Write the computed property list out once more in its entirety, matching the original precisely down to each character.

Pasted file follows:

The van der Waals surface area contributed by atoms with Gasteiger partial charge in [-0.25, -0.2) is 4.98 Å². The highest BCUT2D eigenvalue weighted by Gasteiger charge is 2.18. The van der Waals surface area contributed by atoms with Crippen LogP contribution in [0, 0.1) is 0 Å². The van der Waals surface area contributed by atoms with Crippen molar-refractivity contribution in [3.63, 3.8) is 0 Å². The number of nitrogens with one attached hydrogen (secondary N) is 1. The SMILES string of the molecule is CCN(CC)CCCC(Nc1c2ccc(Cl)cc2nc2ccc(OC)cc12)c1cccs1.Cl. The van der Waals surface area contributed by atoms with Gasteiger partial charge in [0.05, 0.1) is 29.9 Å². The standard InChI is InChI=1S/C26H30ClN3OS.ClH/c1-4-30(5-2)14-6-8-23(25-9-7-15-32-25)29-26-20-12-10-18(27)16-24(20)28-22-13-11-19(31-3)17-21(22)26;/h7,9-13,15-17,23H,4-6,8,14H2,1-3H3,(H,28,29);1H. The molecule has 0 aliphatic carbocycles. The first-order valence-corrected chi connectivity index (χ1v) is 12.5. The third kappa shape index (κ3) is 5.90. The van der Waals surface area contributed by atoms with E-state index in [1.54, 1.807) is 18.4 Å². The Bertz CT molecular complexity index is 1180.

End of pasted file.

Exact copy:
The van der Waals surface area contributed by atoms with Gasteiger partial charge in [-0.25, -0.2) is 4.98 Å². The highest BCUT2D eigenvalue weighted by Gasteiger charge is 2.18. The van der Waals surface area contributed by atoms with Crippen LogP contribution in [0, 0.1) is 0 Å². The van der Waals surface area contributed by atoms with Crippen molar-refractivity contribution in [3.63, 3.8) is 0 Å². The number of nitrogens with one attached hydrogen (secondary N) is 1. The SMILES string of the molecule is CCN(CC)CCCC(Nc1c2ccc(Cl)cc2nc2ccc(OC)cc12)c1cccs1.Cl. The van der Waals surface area contributed by atoms with Gasteiger partial charge in [0.05, 0.1) is 29.9 Å². The standard InChI is InChI=1S/C26H30ClN3OS.ClH/c1-4-30(5-2)14-6-8-23(25-9-7-15-32-25)29-26-20-12-10-18(27)16-24(20)28-22-13-11-19(31-3)17-21(22)26;/h7,9-13,15-17,23H,4-6,8,14H2,1-3H3,(H,28,29);1H. The molecule has 0 aliphatic carbocycles. The first-order valence-corrected chi connectivity index (χ1v) is 12.5. The third kappa shape index (κ3) is 5.90. The van der Waals surface area contributed by atoms with E-state index in [1.54, 1.807) is 18.4 Å². The Bertz CT molecular complexity index is 1180.